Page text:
The distribution of three types of exitatory amino acid receptors was examined in the brain of a high frequency weakly electric fish, Apteronotus leptorhynchus, by localizing the binding sites of ligands selective for mammalian kainic acid (KA), quisqualate (AMPA) and N-methyl-d-aspartate (NMDA) receptors. All three binding sites were densest within the forebrain and in certain hypothalamic nuclei (nucleus tuberis anterior, inferior lobe). The core of the dorsal forebrain (dorsal centralis) had a very high density of NMDA binding sites and only moderate levels of AMPA and KA binding sites, while this was reversed for the dorsolateral forebrain. The AMPA and NMDA binding sites were found throughout the brain while KA binding sites were relatively restricted and were absent from most of the brainstem. The cerebellar molecular layer contained a very high density of KA and AMPA binding sites but almost no NMDA binding sites; the granular layer had a low density of AMPA and NMDA binding sites but was lacking in KA binding sites. All three types of binding sites were found within the electromotor system (nucleus electrosensorius and prepacemaker nucleus) at sites where the iontophoresis of glutamate causes species-specific behaviours. KA binding sites were found at only two sites along the electrosensory afferent pathways: (1) in the molecular layer of the electrosensory lateral line lobe, associated with a feedback pathway emanating from granule cells of the overlying cerebellum, and (2) in the lateral nucleus praeminentialis dorsalis, associated with a descending pathway emanating from the torus semicircularis. NMDA and AMPA binding sites are found throughout the electrosensory pathways. Within the electrosensory lateral line lobe the NMDA binding sites were predominantly associated with the feedback pathways terminating in its molecular layer and not with the deep neuropil layer containing primary electroreceptor afferents.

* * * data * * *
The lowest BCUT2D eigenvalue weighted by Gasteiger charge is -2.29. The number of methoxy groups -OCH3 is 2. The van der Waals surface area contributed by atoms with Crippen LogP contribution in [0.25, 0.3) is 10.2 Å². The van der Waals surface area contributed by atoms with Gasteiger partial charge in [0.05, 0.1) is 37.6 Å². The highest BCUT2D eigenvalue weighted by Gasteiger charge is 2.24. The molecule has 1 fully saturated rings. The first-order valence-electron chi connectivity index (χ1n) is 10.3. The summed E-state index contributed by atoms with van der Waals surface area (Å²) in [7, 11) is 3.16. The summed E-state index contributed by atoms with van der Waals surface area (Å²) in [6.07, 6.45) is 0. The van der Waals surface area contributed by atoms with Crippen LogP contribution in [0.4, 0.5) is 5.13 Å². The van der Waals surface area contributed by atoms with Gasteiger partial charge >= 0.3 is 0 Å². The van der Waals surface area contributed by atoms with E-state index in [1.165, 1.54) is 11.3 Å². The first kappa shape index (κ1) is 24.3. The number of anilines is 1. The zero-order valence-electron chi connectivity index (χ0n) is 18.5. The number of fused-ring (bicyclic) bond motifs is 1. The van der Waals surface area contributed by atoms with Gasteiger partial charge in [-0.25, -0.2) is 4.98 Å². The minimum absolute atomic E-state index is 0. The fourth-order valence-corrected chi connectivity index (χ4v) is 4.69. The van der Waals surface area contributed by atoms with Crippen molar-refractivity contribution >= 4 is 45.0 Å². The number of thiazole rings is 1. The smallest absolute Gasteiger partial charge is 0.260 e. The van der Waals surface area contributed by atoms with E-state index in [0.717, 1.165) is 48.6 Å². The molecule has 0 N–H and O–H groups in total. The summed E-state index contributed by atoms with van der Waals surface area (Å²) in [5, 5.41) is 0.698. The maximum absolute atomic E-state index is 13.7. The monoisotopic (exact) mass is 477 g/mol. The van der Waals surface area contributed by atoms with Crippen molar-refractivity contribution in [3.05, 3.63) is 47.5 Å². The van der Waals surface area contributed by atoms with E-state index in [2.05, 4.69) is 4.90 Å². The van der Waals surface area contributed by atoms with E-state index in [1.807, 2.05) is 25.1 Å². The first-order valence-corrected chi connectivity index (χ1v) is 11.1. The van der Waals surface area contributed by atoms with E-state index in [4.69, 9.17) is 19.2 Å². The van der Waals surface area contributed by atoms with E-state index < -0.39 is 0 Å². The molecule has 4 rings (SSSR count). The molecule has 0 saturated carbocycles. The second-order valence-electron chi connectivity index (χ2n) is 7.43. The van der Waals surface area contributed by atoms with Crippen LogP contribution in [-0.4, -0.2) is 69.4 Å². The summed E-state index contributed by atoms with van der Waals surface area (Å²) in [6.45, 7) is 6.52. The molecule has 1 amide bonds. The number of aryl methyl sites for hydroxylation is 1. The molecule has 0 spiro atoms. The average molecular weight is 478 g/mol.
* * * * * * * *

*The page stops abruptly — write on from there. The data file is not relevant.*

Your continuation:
- Aspartate Glutamate receptors Kainic acid N-methyl-d-aspartate AMPA
ASJC Scopus subject areas
- Cellular and Molecular Neuroscience